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What I Have Learned Switching from Indoor to Outdoor Living

Prior to this trip, Jen and I dedicated our weekends to playing outside in nature – running, camping, hiking or cycling. Yet, even with our most of our weekends spent outdoors, the reality is that I spent nearly 90% of my time inside. Whether I was at home or the office, my life existed within the man-made structures of four walls and a roof. I often wondered what life was like for those who shifted their living from indoor to outdoor– vulnerable to the elements, and dancing hand and hand with Mother Nature.

After six months of travel and shifting my life to 90% outdoor living, I have learned the following:

Food

Fresh pomegranate at a Turkish market in Istanbul.
Freshly cut pomegranate at a Turkish market in Istanbul.
  • Seasonality. I have learned the seasons of my favorite fruits and veggies. I shout for joy when the newest delicious fruit shows up at a roadside vendor and get a little bummed when berry season is over. I now understand why Jen doesn’t allow me to bring home organic strawberries from California in the winter.
  • Vegan. I am more in touch with where food comes from. I see cows, goats, pigs, sheep, and chickens on a daily basis and interact with each creature as we pass. I meet family hunters and cross paths with factory farms and get a sense of the treatment and impact of meat-based foods. This eye-opening exposure has led me to embrace veganism as a way of life.

Nature and Ecology 

A quiet forest road in Germany.
A quiet bike path through the forest in Germany.
  • I’ve become a junior ecologist. I observe the creatures and biodiversity with curiosity. I’m more perceptive of birds and their patterns and have taken stock of which fuzzy friends live in different types of ecosystems.
  • Where is my spirit animal? My spirit animal is the humming bird, and has been a powerful aid in coping with the loss of Maxwell a week before our trip. Early in our journey, I noticed my guide was nowhere to be seen. As it turns out, hummingbirds exist only on the Western Hemisphere. I still look almost daily, regardless. Being outside gives me the chance to observe, constantly.

Weather and the Cosmos

Supa_Moon_@-1
Super moon rising, Montenegro.
  • Personal meteorologist. I am much more in tune with the weather as it directly affects me. I notice small shifts in patterns, like rain cells, heat waves, or humidity. It’s my mini obsession and you better believe that if a thunderstorm is approaching, I will be the first to be prepared.
  • The Sagan factor. I am more intrigued and in awe of the cosmos. Spending many nights gazing into the sky has given me a sense of just how small we are and how much more there is to learn. It has pushed me to listen to nerdy podcasts and elevated my affinity for Neil DeGrasse Tyson and Carl Sagan. If you want to have your mind blown, check out the Hubble Telescope’s website.
  • Moon bright. Full moon? Crescent moon? Which will grace our presence tonight? I have become more aware of the moon cycle and yearn for the bright nights that serve as spectacular backdrop to our camp home.
  • It’s that time of the year. I am dialed in to the summer and winter solstice and the availability of light. I take stock in the march towards winter (yeah!) or summer solstice (boo!). I wake up naturally with the sun and start to fade as the sun bids a goodnight.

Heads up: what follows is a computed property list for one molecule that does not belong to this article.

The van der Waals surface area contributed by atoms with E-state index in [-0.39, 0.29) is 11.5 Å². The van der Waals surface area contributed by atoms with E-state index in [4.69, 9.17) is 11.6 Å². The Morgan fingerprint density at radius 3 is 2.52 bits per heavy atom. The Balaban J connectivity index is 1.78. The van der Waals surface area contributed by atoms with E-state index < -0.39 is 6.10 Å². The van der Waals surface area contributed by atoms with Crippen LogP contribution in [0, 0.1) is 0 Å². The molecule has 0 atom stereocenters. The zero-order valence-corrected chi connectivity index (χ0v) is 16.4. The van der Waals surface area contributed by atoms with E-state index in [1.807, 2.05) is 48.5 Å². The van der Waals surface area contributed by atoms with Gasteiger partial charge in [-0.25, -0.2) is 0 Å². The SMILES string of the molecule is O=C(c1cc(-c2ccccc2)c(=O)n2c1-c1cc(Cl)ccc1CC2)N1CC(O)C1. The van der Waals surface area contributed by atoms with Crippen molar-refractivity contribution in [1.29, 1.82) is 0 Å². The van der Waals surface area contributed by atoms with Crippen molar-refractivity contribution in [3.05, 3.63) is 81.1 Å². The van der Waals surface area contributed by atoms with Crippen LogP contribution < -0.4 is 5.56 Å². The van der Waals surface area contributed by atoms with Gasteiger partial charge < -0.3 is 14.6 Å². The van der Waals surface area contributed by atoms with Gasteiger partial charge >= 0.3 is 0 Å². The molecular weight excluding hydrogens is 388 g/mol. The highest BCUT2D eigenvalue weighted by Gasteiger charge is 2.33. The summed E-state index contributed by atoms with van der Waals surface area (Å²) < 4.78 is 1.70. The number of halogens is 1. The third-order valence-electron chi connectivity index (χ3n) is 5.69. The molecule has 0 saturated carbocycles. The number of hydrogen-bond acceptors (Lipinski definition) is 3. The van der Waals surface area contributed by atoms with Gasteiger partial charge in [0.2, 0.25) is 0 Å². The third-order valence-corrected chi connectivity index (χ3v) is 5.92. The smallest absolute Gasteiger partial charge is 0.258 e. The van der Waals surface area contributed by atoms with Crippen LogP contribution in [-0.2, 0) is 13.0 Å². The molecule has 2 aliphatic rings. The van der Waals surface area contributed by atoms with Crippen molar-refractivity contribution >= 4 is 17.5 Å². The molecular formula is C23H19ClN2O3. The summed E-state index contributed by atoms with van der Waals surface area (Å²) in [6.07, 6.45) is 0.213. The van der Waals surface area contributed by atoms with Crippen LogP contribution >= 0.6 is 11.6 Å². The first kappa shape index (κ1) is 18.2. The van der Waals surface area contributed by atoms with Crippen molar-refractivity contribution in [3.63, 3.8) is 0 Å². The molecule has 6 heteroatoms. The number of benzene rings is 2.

Perception

This has become my source of enjoyment and energy.
This has become my source of enjoyment and energy. Croatian descent
  • Sterile. When outside for 90% of the time, I relish the chance to be inside. I value the bugless, clean, and quiet environment. This usually lasts about a day before I become bored long to be back outside.
  • Material Possessions. I don’t really care about “things” anymore. When I’m traveling, I don’t have space for “things.” I start to find my happiness in a beautiful sunset, a thought-provoking conversation, or a laugh with friends.
  • Rat race. Seeing the world in such basic terms has yielded a personal epiphany, I should work to live, not live to work. Why would I spend the rest of my life working like a lemming, just to retire and then enjoy it? There is so much to see in the world, in our unique universe. I recently had a former manager pass away. He had retired six months before his passing. He worked his whole life for six months of freedom.

Inquisitive Mindset

Our camping spot
Our camping spot for the night. Denmark. 
  • The power of why? I have learned to ask this question often and frequently. Rather than quickly glossing over my surroundings, I find myself wanting to know why something exists or how to came to be. Since I don’t have access unlimited knowledge at my finger tips, Jen and I often try to hypothesize the answers to our questions simply using our brains and the information directly in front of us.
  • The Talking Heads said it best in “Once In A Lifetime

And you may ask yourself 
What is that beautiful house? 
And you may ask yourself 
Where does that highway go to? 
And you may ask yourself 
Am I right?…Am I wrong? 
And you may say to yourself yourself 
My God!…What have I done?! 

For those who have shifted from indoor to outdoor living or vice versa, have you noticed any changes?

What have you learned? Share your thoughts in the comments below.

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Dave Hoch

Dave finds joy in supporting a vegan, intentional, and spiritual lifestyle. When he’s not jamming out to Phish and reggae, he’s running, volunteering at animal rescues, playing in nature, and being alive.

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